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  • Thursday, October 17, 2019
  • Mental health hospital to hand out free e-cigarettes to those trying to quit smoking

  • One of the UK's largest mental health hospitals is to hand out free e-cigarettes to those trying to quit smoking, in a deal with a vaping retailer.

    The trust said it would help patients “transform” their health.

    But critics last night said the deal - believed to be the first of its kind - was “extraordinary” at a time when the safety of vaping is under increasing scrutiny. Prof Martin McKee [...] said: “This is an extraordinary time for the NHS to engage in a project like this, in light of what we are seeing in the United States, and the risks of vaping.”

  • Thursday, October 17, 2019
  • E-cigarettes may help more than 50,000 smokers to stop smoking in England each year

  • The study, led by UCL researchers and funded by Cancer Research UK, found that as use of e-cigarettes in quit attempts went up from 2011 onwards, so did the success rate of quitting. And, when the increase in use of e-cigarettes flattened off somewhat around 2015, so did the increase in quit success. This led the team to estimate that in 2017 around 50,700 to 69,930 smokers had stopped who would otherwise have carried on smoking. Lead author Dr Emma Beard [...] commented: "This study builds on population surveys and clinical trials that find e-cigarettes can help smokers to stop. [...]

  • Tuesday, October 15, 2019
  • Vaping illness, deaths likely very rare beyond U.S., experts say

  • E-cigarette or vaping-linked lung injuries that have killed 29 and sickened more than 1,000 people in the United States are likely to be rare in Britain and other countries where the suspect products are not widely used, specialists said on Monday. Experts in toxicology and addiction said they are sure that the 1,299 confirmed and probable American cases of serious lung injuries linked to vaping are “a U.S.-specific phenomenon,” and there is no evidence of a similar pattern of illness in Britain or elsewhere.


  • Tuesday, October 15, 2019
  • Vaping: 'I'm 17, and rarely ID'd for e-cigs'

  • Almost 40% of sellers targeted by councils in England have been caught illegally allowing children to buy e-cigarette products, a report has found.

    Ninety of the 227 premises tested sold vaping goods to under-age teenagers in 2018-19, data from 34 councils showed.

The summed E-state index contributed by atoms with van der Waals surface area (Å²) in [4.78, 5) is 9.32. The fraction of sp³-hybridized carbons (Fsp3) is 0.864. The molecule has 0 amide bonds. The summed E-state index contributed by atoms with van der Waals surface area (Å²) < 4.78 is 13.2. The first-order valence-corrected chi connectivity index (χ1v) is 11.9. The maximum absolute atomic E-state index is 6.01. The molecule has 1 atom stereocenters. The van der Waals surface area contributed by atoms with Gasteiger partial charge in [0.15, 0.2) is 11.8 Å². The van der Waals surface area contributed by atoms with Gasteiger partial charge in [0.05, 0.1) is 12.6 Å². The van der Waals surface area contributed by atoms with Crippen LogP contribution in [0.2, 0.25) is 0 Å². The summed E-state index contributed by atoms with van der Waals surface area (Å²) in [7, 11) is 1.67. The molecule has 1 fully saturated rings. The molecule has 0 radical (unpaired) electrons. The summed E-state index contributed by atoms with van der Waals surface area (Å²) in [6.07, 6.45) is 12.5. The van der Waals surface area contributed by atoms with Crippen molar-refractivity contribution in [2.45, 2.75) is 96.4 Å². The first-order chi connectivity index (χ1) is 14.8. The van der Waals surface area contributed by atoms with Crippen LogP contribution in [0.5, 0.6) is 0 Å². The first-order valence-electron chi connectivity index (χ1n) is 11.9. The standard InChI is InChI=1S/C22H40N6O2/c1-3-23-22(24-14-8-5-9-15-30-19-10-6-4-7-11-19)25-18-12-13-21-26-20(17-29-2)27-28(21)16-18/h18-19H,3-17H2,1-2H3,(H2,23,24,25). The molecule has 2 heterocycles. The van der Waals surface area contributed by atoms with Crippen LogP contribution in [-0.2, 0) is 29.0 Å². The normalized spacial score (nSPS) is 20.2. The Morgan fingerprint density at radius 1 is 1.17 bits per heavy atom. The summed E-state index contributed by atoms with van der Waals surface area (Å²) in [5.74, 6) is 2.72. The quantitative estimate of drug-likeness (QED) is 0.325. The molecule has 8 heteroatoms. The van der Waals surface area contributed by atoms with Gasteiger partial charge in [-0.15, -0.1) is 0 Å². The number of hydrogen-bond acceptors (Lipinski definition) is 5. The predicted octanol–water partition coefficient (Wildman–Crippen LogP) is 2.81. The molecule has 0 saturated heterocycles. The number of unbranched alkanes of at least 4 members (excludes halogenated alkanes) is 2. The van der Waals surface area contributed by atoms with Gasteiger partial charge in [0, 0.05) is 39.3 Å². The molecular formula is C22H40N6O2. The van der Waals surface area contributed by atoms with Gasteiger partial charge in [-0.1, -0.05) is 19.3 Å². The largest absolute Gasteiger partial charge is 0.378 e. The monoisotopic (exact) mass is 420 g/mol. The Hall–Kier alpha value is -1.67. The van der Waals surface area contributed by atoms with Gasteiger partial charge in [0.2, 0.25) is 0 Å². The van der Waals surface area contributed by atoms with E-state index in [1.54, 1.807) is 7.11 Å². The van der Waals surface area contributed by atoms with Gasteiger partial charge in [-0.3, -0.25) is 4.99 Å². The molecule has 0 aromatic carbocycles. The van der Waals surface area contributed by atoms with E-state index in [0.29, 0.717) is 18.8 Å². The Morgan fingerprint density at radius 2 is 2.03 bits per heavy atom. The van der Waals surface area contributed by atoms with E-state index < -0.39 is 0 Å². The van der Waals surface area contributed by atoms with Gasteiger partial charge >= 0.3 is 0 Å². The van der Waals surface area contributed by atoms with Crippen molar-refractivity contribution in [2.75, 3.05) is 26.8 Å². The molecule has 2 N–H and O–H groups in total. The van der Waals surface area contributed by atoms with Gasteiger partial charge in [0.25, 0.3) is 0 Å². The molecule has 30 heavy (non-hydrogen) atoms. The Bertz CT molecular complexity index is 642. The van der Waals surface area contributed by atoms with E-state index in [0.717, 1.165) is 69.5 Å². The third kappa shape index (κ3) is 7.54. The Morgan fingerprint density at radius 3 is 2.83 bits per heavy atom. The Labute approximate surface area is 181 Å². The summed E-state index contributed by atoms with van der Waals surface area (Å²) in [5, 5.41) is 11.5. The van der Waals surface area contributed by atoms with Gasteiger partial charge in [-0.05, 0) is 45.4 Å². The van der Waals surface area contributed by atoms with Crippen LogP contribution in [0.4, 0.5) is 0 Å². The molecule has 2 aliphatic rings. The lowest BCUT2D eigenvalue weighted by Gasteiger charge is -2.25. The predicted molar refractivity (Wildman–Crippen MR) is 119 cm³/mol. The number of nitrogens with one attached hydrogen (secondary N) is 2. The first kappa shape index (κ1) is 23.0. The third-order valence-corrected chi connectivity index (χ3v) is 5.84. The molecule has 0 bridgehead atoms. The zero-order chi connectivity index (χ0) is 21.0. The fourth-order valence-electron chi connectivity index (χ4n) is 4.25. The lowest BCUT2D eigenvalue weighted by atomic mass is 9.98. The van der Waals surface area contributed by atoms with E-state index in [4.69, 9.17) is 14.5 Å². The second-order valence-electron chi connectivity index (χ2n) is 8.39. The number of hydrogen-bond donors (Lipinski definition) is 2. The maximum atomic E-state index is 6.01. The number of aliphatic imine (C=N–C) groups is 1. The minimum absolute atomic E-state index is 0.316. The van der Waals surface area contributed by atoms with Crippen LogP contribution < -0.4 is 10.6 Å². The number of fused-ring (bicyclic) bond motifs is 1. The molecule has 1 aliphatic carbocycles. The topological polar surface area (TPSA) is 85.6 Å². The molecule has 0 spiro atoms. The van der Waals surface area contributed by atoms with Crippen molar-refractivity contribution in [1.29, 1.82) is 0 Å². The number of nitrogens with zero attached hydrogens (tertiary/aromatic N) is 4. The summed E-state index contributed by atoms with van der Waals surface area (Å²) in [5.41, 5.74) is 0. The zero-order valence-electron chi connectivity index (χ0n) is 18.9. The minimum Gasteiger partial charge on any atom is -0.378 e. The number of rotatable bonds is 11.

Trading Standards - which compiled the research - has called for greater resources to enforce the law.

    Public Health England said vaping was 95% healthier than smoking.

    It is estimated 3.6 million people in the UK now use e-cigarettes.

  • Tuesday, October 15, 2019
  • Flavoured e-cigarettes should be BANNED after US vaping deaths, chief medical officer says

  • Prof Dame Sally Davies, the country's most senior doctor for almost a decade, said sweet-like flavours could make vaping attractive to children. She also said she is concerned that the long-term health consequences of the devices remains unknown.

    That's despite advice from Public Health England, which claims e-cigarettes are 95 per cent safer than smoking.

    [...] “Vaping is a lot safer than smoking tobacco and probably a good way to help people quit.

    "But I would prefer if if we did not have flavoured e-cigarettes because I think that is the kind of marketing that can appeal to children.

  • Monday, October 14, 2019
  • What is the truth about vaping?

  • The rapid rise of e-cigarettes has spawned a social media subculture, but in recent months fear has spread about the safety of vaping. A number of deaths in the United States have been linked to vaping with hundreds of apparently healthy young people contracting serious lung disease. Meanwhile in the UK, where regulations are far stricter, e-cigarettes are promoted as an effective way for smokers to quit tobacco. So what is the truth about vaping?

    The Observer’s Jamie Doward and the Guardian’s Max Sanderson join Anushka Asthana to discuss the rise of e-cigarettes.